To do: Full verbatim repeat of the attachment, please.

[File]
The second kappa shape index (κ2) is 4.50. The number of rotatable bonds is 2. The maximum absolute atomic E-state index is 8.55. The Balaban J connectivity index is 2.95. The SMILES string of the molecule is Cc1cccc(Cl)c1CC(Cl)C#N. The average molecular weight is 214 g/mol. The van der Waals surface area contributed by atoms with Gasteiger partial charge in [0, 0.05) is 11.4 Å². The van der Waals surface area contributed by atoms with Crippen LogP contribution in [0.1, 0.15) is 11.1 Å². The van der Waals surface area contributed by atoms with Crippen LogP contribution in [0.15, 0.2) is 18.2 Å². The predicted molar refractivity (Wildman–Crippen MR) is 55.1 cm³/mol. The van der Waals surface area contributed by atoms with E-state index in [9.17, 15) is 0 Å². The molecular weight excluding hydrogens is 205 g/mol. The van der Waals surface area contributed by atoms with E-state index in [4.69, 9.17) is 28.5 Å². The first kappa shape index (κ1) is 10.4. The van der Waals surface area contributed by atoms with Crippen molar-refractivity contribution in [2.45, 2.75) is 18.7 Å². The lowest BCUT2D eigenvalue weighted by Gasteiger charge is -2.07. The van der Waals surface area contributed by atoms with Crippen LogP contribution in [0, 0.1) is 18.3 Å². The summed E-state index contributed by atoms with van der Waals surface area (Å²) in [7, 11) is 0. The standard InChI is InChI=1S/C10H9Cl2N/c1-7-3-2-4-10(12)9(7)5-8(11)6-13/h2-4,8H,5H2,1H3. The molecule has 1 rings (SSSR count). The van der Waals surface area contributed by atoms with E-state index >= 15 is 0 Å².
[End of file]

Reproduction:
The second kappa shape index (κ2) is 4.50. The number of rotatable bonds is 2. The maximum absolute atomic E-state index is 8.55. The Balaban J connectivity index is 2.95. The SMILES string of the molecule is Cc1cccc(Cl)c1CC(Cl)C#N. The average molecular weight is 214 g/mol. The van der Waals surface area contributed by atoms with Gasteiger partial charge in [0, 0.05) is 11.4 Å². The van der Waals surface area contributed by atoms with Crippen LogP contribution in [0.1, 0.15) is 11.1 Å². The van der Waals surface area contributed by atoms with Crippen LogP contribution in [0.15, 0.2) is 18.2 Å². The predicted molar refractivity (Wildman–Crippen MR) is 55.1 cm³/mol. The van der Waals surface area contributed by atoms with E-state index in [9.17, 15) is 0 Å². The molecular weight excluding hydrogens is 205 g/mol. The van der Waals surface area contributed by atoms with E-state index in [4.69, 9.17) is 28.5 Å². The first kappa shape index (κ1) is 10.4. The van der Waals surface area contributed by atoms with Crippen molar-refractivity contribution in [2.45, 2.75) is 18.7 Å². The lowest BCUT2D eigenvalue weighted by Gasteiger charge is -2.07. The van der Waals surface area contributed by atoms with Crippen LogP contribution in [0, 0.1) is 18.3 Å². The summed E-state index contributed by atoms with van der Waals surface area (Å²) in [7, 11) is 0. The standard InChI is InChI=1S/C10H9Cl2N/c1-7-3-2-4-10(12)9(7)5-8(11)6-13/h2-4,8H,5H2,1H3. The molecule has 1 rings (SSSR count). The van der Waals surface area contributed by atoms with E-state index >= 15 is 0 Å².